Minolta AF 28mm F2.8 A-mount lens review by KirkB
|KirkB#11919 date: Jul-25-2014|
flare control: 3
|ownership:||I own this lens|
|compared to:||Sony DT 18-70, Sony DT 18-55 SAM, Sony 55-200 SAM, Minolta 50mm f1.7 RS, Minolta 35-105 (original), Minolta 75-300 II, Minolta 100-200 f4.5, Tokina 70-210mm AF 210 II, Sigma UC II 70-210mm|
|positive:||Good colors. |
At 5.6, consistent qualities across the frame.
|negative:||Soft corners wide open.|
Silly non-hooding hood.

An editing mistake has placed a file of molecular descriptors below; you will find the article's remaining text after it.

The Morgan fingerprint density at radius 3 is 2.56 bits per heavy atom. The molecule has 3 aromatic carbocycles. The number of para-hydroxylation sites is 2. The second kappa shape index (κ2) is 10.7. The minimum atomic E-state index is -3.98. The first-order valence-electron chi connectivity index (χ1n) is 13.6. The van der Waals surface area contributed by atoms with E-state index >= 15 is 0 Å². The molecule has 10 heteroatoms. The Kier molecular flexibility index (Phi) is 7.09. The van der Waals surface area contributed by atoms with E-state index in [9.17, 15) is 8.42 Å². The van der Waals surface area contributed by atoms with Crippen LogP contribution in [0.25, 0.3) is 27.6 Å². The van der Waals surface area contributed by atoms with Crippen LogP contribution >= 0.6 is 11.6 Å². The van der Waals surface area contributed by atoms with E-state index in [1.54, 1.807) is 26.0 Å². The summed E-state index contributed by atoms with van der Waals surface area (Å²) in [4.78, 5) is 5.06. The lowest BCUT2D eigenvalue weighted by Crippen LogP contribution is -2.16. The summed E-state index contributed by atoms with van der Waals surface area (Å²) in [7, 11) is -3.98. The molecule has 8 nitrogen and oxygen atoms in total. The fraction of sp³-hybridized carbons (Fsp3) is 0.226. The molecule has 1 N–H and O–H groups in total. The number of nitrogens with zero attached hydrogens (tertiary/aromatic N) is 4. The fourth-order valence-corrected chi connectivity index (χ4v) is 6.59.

|comment:||I've a long history with this lens, since the optical formula is the same as the MD version on the SR mount with manual focus. I loved that lens, also, but not because I fooled myself into thinking that it's pro glass. It's not. The Minolta 28mm f2 was pro glass. Good luck finding one of those-MD OR AF. Meanwhile, as has been pointed out here, the 2.8 is not the sharpest sword in the armory, corners are soft wide open, and, for me, 5.6 is the sweet spot. The colors are somewhat muted compared to other early Minoltas which, according to Canikon folks, may be taken to mean that they are more accurate. Never mind. For all of its faults, or quirks, or whatever, I cannot bring myself to part with it. I've read others hinting at vague qualities, because there's just something about this lens. It simply has a certain "look" to it that balances all the different qualities you want a lens to have, whether or not you can afford glass that will excel in every area of the dark art of lens design. If you're in the business of shooting architecture, you're going to be spending more money in this range in order to reduce distortion to a minimum. Flare rejection seems problematic in the wide range anyway. But, for my money, great compromises were made in this optical design, weighing color, sharpness, distortion, flare rejection, speed, cost, and build. Again, it's not pro glass, but some of my favorite pictures have come from this lens, because of the balancing act of lens qualities performed by Minolta. I stole mine on ebay for 65 bucks. It was filthy. I cleaned it. It has the same look as my old MD. Once I can afford something of pro quality in the range, I might sell it. Then again, I might not. On APS-C cameras, it makes a great walk-around lens, since it translates to 42mm, which takes me back to rangefinder cameras when they often had 40mm lenses, like my old Hi-Matic E. Also, it's good indoors in a museum, where flash is prohibited, and you can keep ISO down.|